Photo from Aleksey Novikov

This week we publish a working paper setting out a framework for: (i) determining how risks for power investments should be allocated so that costs are minimised; and (ii) how a blend of ownership models and policy/finance instruments can be used to achieve this allocation.

Over the last three decades, there has been a general trend towards privatization of the energy sector, particularly in developed countries. This trend has brought a corresponding transfer of risks towards private investors, particularly in parts of the market where competition is possible such as electricity generation.

This growing preference for private investment is understandable given large pressures on public sector budgets, and evidence that competitive private investors can deliver cost efficiencies. But some risks are still better managed by governments or development banks, or best transferred to consumers. In particular, if we ask private investors to manage risks they are not well-placed to manage or understand (eg, policy or curtailment risks), the investment may only be financeable at a high cost of capital, or may not happen at all.

In this report, we argue this debate is not simply about choosing between public or private finance. Rather policymakers and investors should ensure each different investment risk (eg, construction, price) is allocated according to whether private investors, public entities or consumers are best placed to manage, understand and bear it. This allocation of risks can be achieved through a blend of ownership models, policy, regulation and specific finance instruments.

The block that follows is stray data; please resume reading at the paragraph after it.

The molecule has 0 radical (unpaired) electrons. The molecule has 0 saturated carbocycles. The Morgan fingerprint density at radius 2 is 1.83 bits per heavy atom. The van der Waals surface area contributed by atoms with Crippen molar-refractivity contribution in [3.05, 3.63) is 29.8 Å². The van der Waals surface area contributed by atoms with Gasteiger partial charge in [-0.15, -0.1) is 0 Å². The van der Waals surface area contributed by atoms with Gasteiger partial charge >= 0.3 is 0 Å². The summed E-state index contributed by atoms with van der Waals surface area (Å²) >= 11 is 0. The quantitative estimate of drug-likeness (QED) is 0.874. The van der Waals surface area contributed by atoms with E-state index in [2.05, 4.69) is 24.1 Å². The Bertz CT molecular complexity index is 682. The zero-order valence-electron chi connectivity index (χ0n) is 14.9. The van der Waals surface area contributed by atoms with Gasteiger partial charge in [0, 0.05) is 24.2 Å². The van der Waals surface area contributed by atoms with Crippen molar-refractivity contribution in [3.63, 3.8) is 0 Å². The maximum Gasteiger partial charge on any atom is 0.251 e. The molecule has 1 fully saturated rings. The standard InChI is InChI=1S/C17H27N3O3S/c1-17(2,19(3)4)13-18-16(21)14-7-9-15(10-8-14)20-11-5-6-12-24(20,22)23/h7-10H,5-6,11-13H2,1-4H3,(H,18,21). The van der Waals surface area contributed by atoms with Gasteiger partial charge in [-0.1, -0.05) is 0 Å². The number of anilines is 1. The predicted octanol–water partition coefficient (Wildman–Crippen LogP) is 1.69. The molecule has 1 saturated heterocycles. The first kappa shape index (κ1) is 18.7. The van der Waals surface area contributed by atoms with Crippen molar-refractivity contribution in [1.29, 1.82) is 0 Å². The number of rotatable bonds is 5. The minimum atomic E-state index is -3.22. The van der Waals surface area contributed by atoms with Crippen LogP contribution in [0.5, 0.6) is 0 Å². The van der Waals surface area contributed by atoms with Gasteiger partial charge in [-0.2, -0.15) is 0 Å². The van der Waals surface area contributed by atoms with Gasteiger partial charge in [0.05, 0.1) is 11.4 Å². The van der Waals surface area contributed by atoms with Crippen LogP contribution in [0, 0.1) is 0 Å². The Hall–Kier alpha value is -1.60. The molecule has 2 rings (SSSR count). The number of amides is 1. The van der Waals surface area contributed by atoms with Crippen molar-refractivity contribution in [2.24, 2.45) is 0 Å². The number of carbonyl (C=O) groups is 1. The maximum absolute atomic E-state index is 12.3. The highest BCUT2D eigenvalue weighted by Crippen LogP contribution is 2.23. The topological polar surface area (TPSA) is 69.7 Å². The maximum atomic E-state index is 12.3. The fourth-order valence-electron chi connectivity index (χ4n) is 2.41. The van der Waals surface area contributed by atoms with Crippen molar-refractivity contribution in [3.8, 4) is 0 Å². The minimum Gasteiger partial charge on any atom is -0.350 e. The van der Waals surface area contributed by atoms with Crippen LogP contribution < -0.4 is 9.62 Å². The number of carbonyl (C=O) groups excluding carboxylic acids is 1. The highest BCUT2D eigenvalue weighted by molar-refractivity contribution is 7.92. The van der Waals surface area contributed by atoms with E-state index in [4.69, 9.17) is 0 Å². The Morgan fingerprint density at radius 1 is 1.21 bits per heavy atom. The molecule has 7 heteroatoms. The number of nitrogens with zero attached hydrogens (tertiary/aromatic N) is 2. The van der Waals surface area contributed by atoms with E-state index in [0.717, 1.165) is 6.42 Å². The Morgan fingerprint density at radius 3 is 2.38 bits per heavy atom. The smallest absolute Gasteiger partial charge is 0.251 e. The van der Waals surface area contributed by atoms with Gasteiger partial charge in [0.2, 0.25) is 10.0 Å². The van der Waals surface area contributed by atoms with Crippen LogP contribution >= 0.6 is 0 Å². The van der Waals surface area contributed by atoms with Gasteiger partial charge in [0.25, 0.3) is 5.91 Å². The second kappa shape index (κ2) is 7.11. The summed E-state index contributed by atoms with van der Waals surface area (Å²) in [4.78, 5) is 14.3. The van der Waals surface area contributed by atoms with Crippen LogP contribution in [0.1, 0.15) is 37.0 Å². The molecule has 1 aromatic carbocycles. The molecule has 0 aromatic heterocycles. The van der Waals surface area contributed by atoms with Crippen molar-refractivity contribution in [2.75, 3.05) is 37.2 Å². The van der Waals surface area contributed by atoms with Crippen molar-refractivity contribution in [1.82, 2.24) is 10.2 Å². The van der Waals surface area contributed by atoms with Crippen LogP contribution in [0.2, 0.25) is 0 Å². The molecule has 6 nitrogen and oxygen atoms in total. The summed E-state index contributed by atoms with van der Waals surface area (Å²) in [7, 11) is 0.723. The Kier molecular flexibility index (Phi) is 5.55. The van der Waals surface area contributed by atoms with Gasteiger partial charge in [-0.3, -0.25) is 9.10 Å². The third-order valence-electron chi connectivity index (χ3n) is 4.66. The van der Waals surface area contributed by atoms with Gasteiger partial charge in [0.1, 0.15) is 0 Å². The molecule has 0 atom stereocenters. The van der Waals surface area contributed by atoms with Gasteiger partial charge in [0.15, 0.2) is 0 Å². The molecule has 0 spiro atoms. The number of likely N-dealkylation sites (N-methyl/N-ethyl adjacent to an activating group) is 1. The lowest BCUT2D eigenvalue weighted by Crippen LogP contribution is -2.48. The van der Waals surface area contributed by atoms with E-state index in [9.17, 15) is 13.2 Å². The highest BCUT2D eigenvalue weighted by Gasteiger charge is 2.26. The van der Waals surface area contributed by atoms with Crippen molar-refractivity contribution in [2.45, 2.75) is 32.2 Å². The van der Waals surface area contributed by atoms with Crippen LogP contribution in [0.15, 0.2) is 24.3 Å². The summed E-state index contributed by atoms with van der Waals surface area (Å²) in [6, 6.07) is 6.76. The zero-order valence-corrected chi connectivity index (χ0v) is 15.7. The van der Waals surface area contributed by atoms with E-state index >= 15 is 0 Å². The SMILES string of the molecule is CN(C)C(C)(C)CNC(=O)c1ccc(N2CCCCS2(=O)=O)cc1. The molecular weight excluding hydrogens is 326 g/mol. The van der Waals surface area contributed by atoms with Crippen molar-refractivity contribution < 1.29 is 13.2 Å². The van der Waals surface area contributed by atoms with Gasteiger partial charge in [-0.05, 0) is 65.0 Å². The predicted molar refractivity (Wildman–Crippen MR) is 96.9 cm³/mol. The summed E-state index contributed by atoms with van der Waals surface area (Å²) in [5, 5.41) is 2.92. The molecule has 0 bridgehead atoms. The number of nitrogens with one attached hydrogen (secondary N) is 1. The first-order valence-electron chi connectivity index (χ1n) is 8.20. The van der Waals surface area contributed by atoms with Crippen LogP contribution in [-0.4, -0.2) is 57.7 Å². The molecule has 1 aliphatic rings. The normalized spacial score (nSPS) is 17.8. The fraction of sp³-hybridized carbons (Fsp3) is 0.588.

This working paper establishes an approach for choosing the right ownership models and policy/finance instruments which has “risk allocation” at its core.  It is aimed at policymakers (eg, energy and finance ministries, regulators) and development banks, who play an active role in setting policies and deploying public finance. It is also aimed at private investors with an interest in where public finance and policy should (and shouldn’t) play a role in transferring some of the risks for their investments. Specifically, in this paper we show how for different energy technologies and country contexts we can:

  • assess the ideal allocation of each risk; and
  • choose a blend of ownership models and finance/policy instruments to achieve this allocation.

A strategic approach to selecting which risks are financed by the private sector versus the public sector could lead to large savings in the overall costs of the energy transition. In two case studies we analyse in this report, we find that cost savings of 10-40% could be achieved. In particular, we find that significant savings could be achieved from reallocating development, price, offtake and curtailment risks. This suggests that these risks, and the instruments that can be used to transfer them, should be a focus for future work.

CPI Energy Finance’s report, Financing clean power: a risk-based approach to choosing ownership models & policy/finance instruments is part of a programme of work for the Advisory Finance Group (AFG). The AFG is a network of individuals who have served as senior level officials in both the public and private sectors, and is designed to analyse and shape policy and investment choices presented by climate risk.


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